Ilai, supported by Inno-Quarter, provided the home testers with plates and cutlery made from fallen and harvested banana leaves. These products are completely biodegradable and a sustainable alternative to throw-away plastic.
The benefits of going small
The Swedish Covid-19 restrictions limited the number of participants per event to a maximum of 50 people during the summer of 2020. However, a challenging situation can be a problem or an opportunity – it’s often a matter of perspective.
The festivals Inno-Quarter works with – Hallifornia and Into the Woods – chose to adjust the number of participants, extend the duration of the festivals, increase the number of activities, and re-schedule festivalgoers to join the festivals at different times.
Their experience was that the need to adapt to a challenging situation stimulated creative efforts to explore new possibilities. Because there are also many advantages to scaling down. Small is beautiful!
New festival: Into the Woods
Co-creation is a fundamental part of the philosophy behind the Swedish festival Into the Woods. Participation leads to a feeling of community and a shared responsibility. Being close to nature helps participants experience ways to interact with others in more constructive ways.
Inno-Quarter’s initiative at this festival, Wood Wide Web, takes sustainability one step further by applying a regenerative innovation philosophy. For example, it may be sustainable to plant one tree for every one you cut down. But it is regenerative to let the forest reproduce itself in a natural way, for instance through selective logging leaving many trees to absorb carbon dioxide, protect the soil, and set seeds.
One of the regenerative ideas tested by Inno-Quarter start-ups was an innovative composting toilet that removes smell and recycles human waste in record time through the use of special microbes.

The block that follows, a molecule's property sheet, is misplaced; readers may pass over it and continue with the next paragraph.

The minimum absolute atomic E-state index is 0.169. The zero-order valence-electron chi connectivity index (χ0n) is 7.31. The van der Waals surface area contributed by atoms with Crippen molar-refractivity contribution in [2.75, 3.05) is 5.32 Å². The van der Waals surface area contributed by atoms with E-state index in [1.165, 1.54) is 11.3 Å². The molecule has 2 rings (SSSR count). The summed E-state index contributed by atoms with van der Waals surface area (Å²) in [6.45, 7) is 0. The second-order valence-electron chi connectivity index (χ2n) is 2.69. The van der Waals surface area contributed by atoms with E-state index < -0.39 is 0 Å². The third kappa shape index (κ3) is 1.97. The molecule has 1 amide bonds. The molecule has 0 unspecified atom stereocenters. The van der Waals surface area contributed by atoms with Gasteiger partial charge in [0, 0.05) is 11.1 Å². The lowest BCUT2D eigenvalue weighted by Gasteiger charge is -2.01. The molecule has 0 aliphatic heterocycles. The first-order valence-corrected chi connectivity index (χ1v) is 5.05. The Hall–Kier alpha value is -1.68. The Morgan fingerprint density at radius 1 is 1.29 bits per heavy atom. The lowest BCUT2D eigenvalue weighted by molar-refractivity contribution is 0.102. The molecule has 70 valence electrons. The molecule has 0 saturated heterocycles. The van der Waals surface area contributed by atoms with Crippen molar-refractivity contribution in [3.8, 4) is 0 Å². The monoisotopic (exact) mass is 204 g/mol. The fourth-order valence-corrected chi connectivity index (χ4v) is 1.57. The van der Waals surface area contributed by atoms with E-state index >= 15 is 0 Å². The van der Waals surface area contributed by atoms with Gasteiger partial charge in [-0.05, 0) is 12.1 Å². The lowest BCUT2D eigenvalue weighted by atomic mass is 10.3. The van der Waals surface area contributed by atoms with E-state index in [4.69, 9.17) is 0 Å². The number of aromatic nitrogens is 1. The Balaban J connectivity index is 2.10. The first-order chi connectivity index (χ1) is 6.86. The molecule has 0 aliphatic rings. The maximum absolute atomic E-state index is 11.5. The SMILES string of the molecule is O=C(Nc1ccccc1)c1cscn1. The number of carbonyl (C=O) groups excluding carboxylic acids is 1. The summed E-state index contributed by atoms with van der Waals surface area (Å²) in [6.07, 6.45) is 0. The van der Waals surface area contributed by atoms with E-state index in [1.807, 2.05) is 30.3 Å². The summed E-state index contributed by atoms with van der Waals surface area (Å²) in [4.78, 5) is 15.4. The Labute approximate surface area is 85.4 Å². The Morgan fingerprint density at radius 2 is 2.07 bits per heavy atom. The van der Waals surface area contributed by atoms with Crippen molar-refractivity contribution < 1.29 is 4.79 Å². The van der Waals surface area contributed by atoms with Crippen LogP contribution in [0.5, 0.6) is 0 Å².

Positive outlook for next year
After a season of exploring new opportunities, at Inno-Quarter we think we have a solid base to handle another pandemic year.
“We are looking for alternative solutions such as online testing or testing on a smaller scale,” says Wood Wide Web organiser Erik Ruth. “We are also looking at alternative living labs such as zoos, campsites, and schools. These test sites will give comparable results to help the start-ups and this is a time where they can really use some help!”
Start-ups who find it interesting to test their innovation in a living lab can now apply via the Inno-Quarter website. We are looking for the right place to launch these innovations to the market. Whether there are festivals or not, we offer the right environment to help your startup!
Explore the project and start-ups
Inno-Quarter helps start-ups test their innovative products and services, which can make the difference between failure and success. To be eligible for support, the innovations must support at least one of the United Nations Sustainable Development Goals. Turns out there are plenty of start-ups with matching ideas, from a chewing gum challenge to sustainable bikinis. Or what about an electric racing car?
About the author
Dennis Sieperda is leader and communication officer of the Inno-Quarter project. He works at the Dutch Province of Fryslân.
His future plans: Starting an alpaca farm in the mountains!